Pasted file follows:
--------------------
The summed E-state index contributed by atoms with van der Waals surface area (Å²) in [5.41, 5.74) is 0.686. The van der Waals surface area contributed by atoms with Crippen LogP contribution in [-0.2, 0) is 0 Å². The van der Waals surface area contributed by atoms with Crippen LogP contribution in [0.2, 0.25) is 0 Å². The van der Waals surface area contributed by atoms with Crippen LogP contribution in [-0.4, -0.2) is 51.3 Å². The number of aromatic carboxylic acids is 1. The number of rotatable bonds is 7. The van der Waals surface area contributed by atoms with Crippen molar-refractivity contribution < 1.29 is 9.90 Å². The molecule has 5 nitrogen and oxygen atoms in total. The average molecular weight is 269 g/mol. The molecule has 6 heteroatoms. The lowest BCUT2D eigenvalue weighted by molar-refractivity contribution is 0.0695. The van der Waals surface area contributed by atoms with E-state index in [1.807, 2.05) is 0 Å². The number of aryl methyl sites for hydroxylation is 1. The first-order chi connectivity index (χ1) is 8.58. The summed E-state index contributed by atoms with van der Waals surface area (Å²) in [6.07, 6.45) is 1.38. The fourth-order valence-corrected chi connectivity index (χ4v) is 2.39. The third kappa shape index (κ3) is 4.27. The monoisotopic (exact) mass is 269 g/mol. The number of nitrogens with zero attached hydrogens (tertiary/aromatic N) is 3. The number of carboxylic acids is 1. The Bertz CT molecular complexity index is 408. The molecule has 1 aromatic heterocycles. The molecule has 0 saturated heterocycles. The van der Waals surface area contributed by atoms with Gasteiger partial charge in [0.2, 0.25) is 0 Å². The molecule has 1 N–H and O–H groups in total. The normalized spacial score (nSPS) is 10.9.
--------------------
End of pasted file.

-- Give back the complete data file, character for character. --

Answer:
The summed E-state index contributed by atoms with van der Waals surface area (Å²) in [5.41, 5.74) is 0.686. The van der Waals surface area contributed by atoms with Crippen LogP contribution in [-0.2, 0) is 0 Å². The van der Waals surface area contributed by atoms with Crippen LogP contribution in [0.2, 0.25) is 0 Å². The van der Waals surface area contributed by atoms with Crippen LogP contribution in [-0.4, -0.2) is 51.3 Å². The number of aromatic carboxylic acids is 1. The number of rotatable bonds is 7. The van der Waals surface area contributed by atoms with Crippen molar-refractivity contribution < 1.29 is 9.90 Å². The molecule has 5 nitrogen and oxygen atoms in total. The average molecular weight is 269 g/mol. The molecule has 6 heteroatoms. The lowest BCUT2D eigenvalue weighted by molar-refractivity contribution is 0.0695. The van der Waals surface area contributed by atoms with E-state index in [1.807, 2.05) is 0 Å². The number of aryl methyl sites for hydroxylation is 1. The first-order chi connectivity index (χ1) is 8.58. The summed E-state index contributed by atoms with van der Waals surface area (Å²) in [6.07, 6.45) is 1.38. The fourth-order valence-corrected chi connectivity index (χ4v) is 2.39. The third kappa shape index (κ3) is 4.27. The monoisotopic (exact) mass is 269 g/mol. The number of nitrogens with zero attached hydrogens (tertiary/aromatic N) is 3. The number of carboxylic acids is 1. The Bertz CT molecular complexity index is 408. The molecule has 1 aromatic heterocycles. The molecule has 0 saturated heterocycles. The van der Waals surface area contributed by atoms with Gasteiger partial charge in [0.2, 0.25) is 0 Å². The molecule has 1 N–H and O–H groups in total. The normalized spacial score (nSPS) is 10.9.